Or are they using terrible marketing to describe some other physical attribute as "low impendance"? Like, it has low impedance to airflow? Let's hope they aren't that dim.
The only rational explaination for the word impedance is that the hub and hub support struts are small and thin, offering lower impedance to the airflow.

As you say, low electrical impedance would be bad. As, thinking about it, would acoustic impedance. You'd want high acoustic impedance to keep noises in your case from escaping past the fan to the oustide.
Posted on Reply
#22
mtcn77
ty_ger
What do they mean when they market it as a "Low Impedance" PWM fan? They are saying that it will drag down the PWM signal and wreak havoc on the PWM controller and its ability to manage multiple daisy-chained fans and/or pumps? That sounds like a terrible feature. PWM is supposed to be high impedance and there is never a reason why low impedance would be better.

Or are they using terrible marketing to describe some other physical attribute as "low impendance"? Like, it has low impedance to airflow? Let's hope they aren't that dim.
Low impedance means it is a case fan, not a radiator fan.
Posted on Reply
#23
ty_ger
mtcn77
Low impedance means it is a case fan, not a radiator fan.
Their marketing department is completely clueless if that is what they mean. Very misleading. Also, it makes it so that anyone who knows anything about electronics will actively avoid this fan; stupid marketing.
Posted on Reply
#24
mtcn77
ty_ger
Their marketing department is completely clueless if that is what they mean. Very misleading. Also, it makes it so that anyone who knows anything about electronics will actively avoid this fan; stupid marketing.
Well, there is a market for anything.
High impedance fans don't cater to the noise consciencious market. There is no relativite ground in this measure. If it is high impedance, you have the turbulence.
Also, high impedance destroys the image of the coolers. Once you push more air, the flow cross-section becomes turbulent and a competitive noise race with blade servers starts. Very funny to notice this, it totally limits fan preferences.
Posted on Reply
#25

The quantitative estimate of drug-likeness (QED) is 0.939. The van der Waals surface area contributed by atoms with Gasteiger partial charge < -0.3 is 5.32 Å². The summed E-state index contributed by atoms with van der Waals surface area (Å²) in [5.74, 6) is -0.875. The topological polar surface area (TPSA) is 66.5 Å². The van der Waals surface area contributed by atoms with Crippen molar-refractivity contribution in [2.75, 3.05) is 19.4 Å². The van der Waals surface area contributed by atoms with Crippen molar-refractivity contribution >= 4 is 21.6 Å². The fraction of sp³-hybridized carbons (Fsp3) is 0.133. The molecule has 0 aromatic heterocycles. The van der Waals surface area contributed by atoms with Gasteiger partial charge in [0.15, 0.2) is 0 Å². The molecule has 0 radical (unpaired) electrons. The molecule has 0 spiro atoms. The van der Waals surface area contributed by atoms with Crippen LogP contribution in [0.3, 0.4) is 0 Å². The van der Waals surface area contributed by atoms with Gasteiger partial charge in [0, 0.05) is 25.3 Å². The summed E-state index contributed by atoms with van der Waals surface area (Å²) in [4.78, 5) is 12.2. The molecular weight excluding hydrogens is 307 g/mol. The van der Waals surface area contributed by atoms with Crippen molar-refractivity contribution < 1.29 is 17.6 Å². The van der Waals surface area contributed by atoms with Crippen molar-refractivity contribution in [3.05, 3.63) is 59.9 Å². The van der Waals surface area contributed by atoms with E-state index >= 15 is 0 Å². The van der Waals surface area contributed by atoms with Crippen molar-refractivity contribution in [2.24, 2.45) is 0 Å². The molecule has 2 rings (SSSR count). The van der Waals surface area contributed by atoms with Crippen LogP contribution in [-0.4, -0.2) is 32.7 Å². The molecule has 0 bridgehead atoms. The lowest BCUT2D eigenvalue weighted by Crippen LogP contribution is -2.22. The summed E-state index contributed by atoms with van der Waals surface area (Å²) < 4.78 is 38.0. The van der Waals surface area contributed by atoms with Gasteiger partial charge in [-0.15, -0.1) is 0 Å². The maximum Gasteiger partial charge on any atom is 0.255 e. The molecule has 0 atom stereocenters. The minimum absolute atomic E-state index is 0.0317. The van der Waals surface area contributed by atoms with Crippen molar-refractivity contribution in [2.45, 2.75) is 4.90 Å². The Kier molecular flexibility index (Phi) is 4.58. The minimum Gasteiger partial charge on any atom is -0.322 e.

ty_ger
mtcn77
Well, there is a market for anything.
High impedance fans don't cater to the noise consciencious market. There is no relativite ground in this measure. If it is high impedance, you have the turbulence.
Also, high impedance destroys the image of the coolers. Once you push more air, the flow cross-section becomes turbulent and a competitive noise race with blade servers starts. Very funny to notice this, it totally limits fan preferences.

I think that you are somehow missing the point. I have zero interest in the information you provided and am not arguing anything about airflow. It's really funny that you think that is what high impedance or low impedance means. I mean, it doesn't even say that anywhere on the graphs you provided, but somehow that is already what it means to you. I sure hope that this terminology hasn't already caught on with others; otherwise confusion is unavoidable.

Using the term "low impedance" or "high impedance" to describe a PWM fan's air flow is STUPID. That's the problem.

Couldn't they use any other term? What's wrong with static pressure or CFM or any other already available measure of airflow?

PWM is an electronic feature. High impedance, or low impedance, is an electronic design characteristic. Stating "Low impedance PWM fan" literally states that it uses a low impedance PWM circuit; which is electrically terrible for this purpose. Literally. Like, you know, this is English, and that is what they wrote. That's also terrible; to destroy the meaning of words. Electrical impedance is very important ... why devalue it by using it to describe airflow?

Can't they use any other less misleading marketing terminology?
Posted on Reply
Add your own comment